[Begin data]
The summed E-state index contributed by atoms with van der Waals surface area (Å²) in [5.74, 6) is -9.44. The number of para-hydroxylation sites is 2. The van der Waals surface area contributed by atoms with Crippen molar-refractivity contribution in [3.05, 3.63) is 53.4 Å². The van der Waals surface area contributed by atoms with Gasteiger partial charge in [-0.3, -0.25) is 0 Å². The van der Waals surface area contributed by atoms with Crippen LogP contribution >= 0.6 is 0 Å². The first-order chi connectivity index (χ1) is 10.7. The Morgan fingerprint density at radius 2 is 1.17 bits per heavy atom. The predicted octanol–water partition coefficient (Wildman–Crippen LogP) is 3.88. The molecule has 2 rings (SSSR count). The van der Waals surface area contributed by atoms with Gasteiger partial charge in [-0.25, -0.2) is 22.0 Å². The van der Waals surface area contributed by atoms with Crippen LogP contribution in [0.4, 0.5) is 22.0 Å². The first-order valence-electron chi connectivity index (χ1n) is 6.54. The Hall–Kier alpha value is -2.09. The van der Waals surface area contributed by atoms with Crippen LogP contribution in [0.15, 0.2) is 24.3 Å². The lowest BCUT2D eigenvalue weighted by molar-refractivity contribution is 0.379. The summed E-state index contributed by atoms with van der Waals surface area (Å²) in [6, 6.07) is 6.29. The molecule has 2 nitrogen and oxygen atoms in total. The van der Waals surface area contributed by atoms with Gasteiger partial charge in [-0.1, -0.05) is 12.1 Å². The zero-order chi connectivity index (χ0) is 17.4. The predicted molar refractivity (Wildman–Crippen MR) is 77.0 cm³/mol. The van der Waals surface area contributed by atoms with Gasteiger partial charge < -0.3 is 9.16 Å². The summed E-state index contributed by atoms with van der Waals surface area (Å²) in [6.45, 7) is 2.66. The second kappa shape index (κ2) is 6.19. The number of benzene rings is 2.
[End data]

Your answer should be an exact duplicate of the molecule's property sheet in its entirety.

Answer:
The summed E-state index contributed by atoms with van der Waals surface area (Å²) in [5.74, 6) is -9.44. The number of para-hydroxylation sites is 2. The van der Waals surface area contributed by atoms with Crippen molar-refractivity contribution in [3.05, 3.63) is 53.4 Å². The van der Waals surface area contributed by atoms with Gasteiger partial charge in [-0.3, -0.25) is 0 Å². The van der Waals surface area contributed by atoms with Crippen LogP contribution >= 0.6 is 0 Å². The first-order chi connectivity index (χ1) is 10.7. The Morgan fingerprint density at radius 2 is 1.17 bits per heavy atom. The predicted octanol–water partition coefficient (Wildman–Crippen LogP) is 3.88. The molecule has 2 rings (SSSR count). The van der Waals surface area contributed by atoms with Gasteiger partial charge in [-0.25, -0.2) is 22.0 Å². The van der Waals surface area contributed by atoms with Crippen LogP contribution in [0.4, 0.5) is 22.0 Å². The first-order valence-electron chi connectivity index (χ1n) is 6.54. The Hall–Kier alpha value is -2.09. The van der Waals surface area contributed by atoms with Crippen LogP contribution in [0.15, 0.2) is 24.3 Å². The lowest BCUT2D eigenvalue weighted by molar-refractivity contribution is 0.379. The summed E-state index contributed by atoms with van der Waals surface area (Å²) in [6, 6.07) is 6.29. The molecule has 2 nitrogen and oxygen atoms in total. The van der Waals surface area contributed by atoms with Gasteiger partial charge in [-0.1, -0.05) is 12.1 Å². The zero-order chi connectivity index (χ0) is 17.4. The predicted molar refractivity (Wildman–Crippen MR) is 77.0 cm³/mol. The van der Waals surface area contributed by atoms with Gasteiger partial charge < -0.3 is 9.16 Å². The summed E-state index contributed by atoms with van der Waals surface area (Å²) in [6.45, 7) is 2.66. The second kappa shape index (κ2) is 6.19. The number of benzene rings is 2.